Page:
Cryonics comes from the Greek word o kryos which means cold. It is the process of freezing and storing human remains at low temperatures hoping that resurrection will be possible in the future. But do you know how many people have already preserved their bodies cryogenically?
As of 2014, 250 corpses had been cryogenically preserved in the United States. Approximately 1,500 people had signed up to preserve their remains. By 2016, four facilities had cryopreserved bodies: three in the United States and one in Russia.
Will Cryogenically Frozen Bodies Ever Be Resurrected?
One characteristic that distinguishes us as humans is our awareness of our mortality. For nearly as long as we’ve known that we’ll die, we’ve wondered about the possibility of resurrecting. Many religions and myths contain stories about resurrection and immortality. In recent years, many of these stories have revolved around cryonic preservation: freezing a body and then reanimating it in the future.
For most cryonicists, there are two things you’ll find. We are sci-fi lovers, obviously. We’re also optimists. 100% not possible today, we’re not at the zenith of all of our knowledge right now, and we certainly have more to learn and discover in the future.Dennis Kowalski, President of the Cryonics Institute
Cryonics aims to keep bodies in a stable, preserved state until the necessary medical technology arrives, based on the premise that science will someday find solutions to irreparable biological damage by today’s standards.
Even its most ardent supporters admit that cryonics isn’t sure; Kowalski describes it as an ambulance ride to a future hospital that may or may not exist. But he sees the field as a sort of Pascal’s wager, we’re all going to die, so if there’s even a remote chance of extending life through cryonics, there’s nothing to lose and potentially a second life to gain. (Source: Discover Magazine)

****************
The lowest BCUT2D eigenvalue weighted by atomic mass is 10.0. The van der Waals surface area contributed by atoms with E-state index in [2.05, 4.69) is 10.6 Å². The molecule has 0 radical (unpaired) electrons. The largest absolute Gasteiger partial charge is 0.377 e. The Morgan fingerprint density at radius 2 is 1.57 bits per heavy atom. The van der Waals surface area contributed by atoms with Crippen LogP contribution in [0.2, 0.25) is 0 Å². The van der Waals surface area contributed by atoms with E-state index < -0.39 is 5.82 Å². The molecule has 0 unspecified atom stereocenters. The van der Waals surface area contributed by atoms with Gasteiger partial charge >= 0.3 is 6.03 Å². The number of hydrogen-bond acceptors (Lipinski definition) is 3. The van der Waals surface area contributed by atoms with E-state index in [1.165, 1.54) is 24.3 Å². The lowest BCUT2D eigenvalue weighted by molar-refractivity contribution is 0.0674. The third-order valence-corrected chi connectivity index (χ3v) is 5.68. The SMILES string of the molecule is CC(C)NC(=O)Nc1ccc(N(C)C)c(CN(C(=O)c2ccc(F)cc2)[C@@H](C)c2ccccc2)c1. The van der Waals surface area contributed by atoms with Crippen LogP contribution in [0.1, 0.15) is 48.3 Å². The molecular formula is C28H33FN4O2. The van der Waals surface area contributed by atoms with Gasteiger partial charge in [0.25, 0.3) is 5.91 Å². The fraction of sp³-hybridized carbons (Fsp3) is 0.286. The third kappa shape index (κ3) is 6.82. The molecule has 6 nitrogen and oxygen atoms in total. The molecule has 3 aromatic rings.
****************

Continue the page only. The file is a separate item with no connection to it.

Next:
What is the Cryonic Process?
When someone who has made arrangements to have their remains cryonically-preserved is declared dead, a medical team cools the body with ice water and uses CPR and oxygen masks to keep its tissues oxygenated. The body is placed in a hermetically sealed container and flown to a cryonics facility. Freezing a cadaver is cryonics, not cryogenics; cryogenics is the science and engineering of super-low temperatures.
The body is placed on a machine that functions similarly to a heart-lung bypass machine at the cryonics facility, circulating blood and maintaining oxygenation. To minimize structural damage, they pump in a vitrification solution that works like antifreeze to keep the body’s tissues from turning to ice crystals. The body is slowly cooled to -320 °F in a liquid nitrogen vapor chamber. When the body is sufficiently chilled, it is transferred to a liquid nitrogen tank resembling a Thermos, which will remain for the foreseeable future. The bodies will be kept in these tanks until medical technology can hopefully revive them.
According to Kowalski, this future technology will face three challenges: it will need to repair the damage caused by freezing, cure whatever ailment initially killed the subject, and reverse the aging process so that the issue has a young, healthy body to enjoy in their second go-round. Kowalski’s best guess is tissue engineering and molecular nanotechnology capable of repairing and replacing damaged tissues. (Source: Discover Magazine)